By Bobbie Poynter
Printing enough political signs to get people’s attention can be very costly. For candidates around Knox County who have abandoned their advertisements along public thoroughfares, the cost could get even higher.
These leftover political signs littering Kentucky’s public highways have become more than just eyesores. They have become a danger to the highway crews who are tasked with mowing the roadsides. The wires left behind after the paper has disintegrated cannot be seen by the road crews. These wires can easily get caught up in the crew’s equipment or worse yet, become a projectile aimed directly for a nearby home.
Even with the brightly colored cardboard signs still attached, many have already fallen into the tall grass or have been buried in the ditches along the highways.
According to Kentucky State Revised Statute 512.080, it is illegal for a person to affix an advertisement, poster, notice or other matter to any public property. This includes advertisements of a commercial, political or charitable nature.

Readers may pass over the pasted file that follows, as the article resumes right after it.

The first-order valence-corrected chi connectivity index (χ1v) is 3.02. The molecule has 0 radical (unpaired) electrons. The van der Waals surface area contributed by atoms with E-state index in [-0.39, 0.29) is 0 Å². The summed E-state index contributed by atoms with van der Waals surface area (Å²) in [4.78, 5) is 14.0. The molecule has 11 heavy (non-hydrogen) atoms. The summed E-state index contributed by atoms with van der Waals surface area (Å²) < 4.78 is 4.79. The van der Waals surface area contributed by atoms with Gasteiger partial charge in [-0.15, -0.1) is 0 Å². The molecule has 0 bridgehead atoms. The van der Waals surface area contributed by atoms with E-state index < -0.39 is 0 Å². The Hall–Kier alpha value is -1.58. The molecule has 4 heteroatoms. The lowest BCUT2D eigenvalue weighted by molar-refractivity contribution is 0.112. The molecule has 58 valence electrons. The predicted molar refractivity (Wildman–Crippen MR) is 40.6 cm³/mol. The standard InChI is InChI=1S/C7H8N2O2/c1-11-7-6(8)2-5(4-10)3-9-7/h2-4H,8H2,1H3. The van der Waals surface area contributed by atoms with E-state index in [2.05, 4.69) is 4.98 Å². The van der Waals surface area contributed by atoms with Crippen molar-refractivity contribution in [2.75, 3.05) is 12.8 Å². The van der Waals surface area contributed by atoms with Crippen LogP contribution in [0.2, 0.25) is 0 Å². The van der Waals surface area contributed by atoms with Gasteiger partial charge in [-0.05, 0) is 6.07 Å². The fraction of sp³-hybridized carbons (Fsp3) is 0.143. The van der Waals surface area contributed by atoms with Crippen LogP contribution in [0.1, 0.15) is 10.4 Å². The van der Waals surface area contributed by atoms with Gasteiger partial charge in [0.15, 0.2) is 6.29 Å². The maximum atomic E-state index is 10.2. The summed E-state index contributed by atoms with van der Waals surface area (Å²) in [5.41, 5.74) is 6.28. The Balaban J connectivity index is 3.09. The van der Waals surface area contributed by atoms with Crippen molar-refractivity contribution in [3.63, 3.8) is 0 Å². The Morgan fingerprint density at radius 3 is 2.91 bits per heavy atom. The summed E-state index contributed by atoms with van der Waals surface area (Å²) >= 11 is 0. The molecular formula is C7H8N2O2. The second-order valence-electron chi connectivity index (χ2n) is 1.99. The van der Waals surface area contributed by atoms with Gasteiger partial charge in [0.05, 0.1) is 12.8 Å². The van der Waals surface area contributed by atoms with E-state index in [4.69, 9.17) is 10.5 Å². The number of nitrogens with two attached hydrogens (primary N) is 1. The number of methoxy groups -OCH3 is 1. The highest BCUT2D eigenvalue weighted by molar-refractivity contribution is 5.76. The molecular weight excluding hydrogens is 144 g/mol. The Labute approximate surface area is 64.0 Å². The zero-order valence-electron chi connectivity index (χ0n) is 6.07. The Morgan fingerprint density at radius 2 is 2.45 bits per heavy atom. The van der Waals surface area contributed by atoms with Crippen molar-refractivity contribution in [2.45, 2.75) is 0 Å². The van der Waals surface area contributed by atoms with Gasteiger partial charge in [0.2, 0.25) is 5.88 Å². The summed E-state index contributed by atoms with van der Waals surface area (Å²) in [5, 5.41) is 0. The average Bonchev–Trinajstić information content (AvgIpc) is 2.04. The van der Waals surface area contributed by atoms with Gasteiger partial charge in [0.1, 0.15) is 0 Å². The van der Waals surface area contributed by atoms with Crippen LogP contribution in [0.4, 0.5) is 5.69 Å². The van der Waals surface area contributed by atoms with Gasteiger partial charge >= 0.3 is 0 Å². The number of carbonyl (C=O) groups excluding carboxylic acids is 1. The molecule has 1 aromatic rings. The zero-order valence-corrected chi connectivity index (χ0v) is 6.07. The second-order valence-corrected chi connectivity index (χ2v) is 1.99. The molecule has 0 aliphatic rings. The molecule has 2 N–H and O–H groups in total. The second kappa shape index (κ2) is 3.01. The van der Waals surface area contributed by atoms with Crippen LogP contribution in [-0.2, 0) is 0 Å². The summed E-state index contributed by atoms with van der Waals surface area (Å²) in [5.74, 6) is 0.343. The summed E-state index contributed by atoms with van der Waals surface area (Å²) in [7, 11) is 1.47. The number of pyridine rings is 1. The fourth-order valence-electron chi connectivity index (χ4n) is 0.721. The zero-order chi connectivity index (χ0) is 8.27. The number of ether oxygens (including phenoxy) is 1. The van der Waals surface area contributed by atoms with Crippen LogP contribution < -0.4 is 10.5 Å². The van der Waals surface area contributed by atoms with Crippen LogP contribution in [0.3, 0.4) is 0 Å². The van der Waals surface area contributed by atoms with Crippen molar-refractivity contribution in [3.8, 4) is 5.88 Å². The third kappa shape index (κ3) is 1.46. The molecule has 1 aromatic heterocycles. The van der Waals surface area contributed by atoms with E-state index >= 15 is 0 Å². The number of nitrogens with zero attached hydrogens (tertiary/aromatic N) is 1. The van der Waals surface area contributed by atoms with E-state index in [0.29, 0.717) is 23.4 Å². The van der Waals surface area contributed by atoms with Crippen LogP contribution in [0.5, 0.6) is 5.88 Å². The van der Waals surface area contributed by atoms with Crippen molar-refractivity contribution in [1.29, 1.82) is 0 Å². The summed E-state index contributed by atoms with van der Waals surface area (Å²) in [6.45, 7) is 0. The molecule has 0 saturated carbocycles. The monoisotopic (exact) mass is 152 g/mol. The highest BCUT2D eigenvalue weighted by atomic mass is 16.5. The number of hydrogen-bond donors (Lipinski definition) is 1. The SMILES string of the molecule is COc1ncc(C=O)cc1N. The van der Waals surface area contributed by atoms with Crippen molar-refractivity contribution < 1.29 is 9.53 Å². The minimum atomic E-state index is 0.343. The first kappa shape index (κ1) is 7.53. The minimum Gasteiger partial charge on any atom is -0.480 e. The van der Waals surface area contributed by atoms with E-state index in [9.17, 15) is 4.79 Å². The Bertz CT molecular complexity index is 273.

Fifth District Constable Carl Bolton has received numerous complaints about the leftover campaign signs and has decided to take action. That’s why he addressed the Knox County Fiscal Court Wednesday to announce he will soon begin issuing citations to the owners of those signs left out in the Fifth District, which could ultimately cost the violator up to $1,000 per incident.
“Sure, it’s fine for people put signs out in their own yards,” said Bolton. “It’s their property, and they can do as they like. We’re not concerned with those. I’m going after those signs that have been left beside public highways.”
Bolton said he understands that people may not even realize it’s illegal to put these signs out along the roads.
“Still, that’s no excuse for leaving them up indefinitely,” said Bolton. “There’s such a thing as respect for your neighbors and the surrounding community. These signs are nothing but litter and, as such, they need to be picked up and either disposed of properly or put away and saved for the next election. If not, I’m responsible to the people in my district and I will do my job.”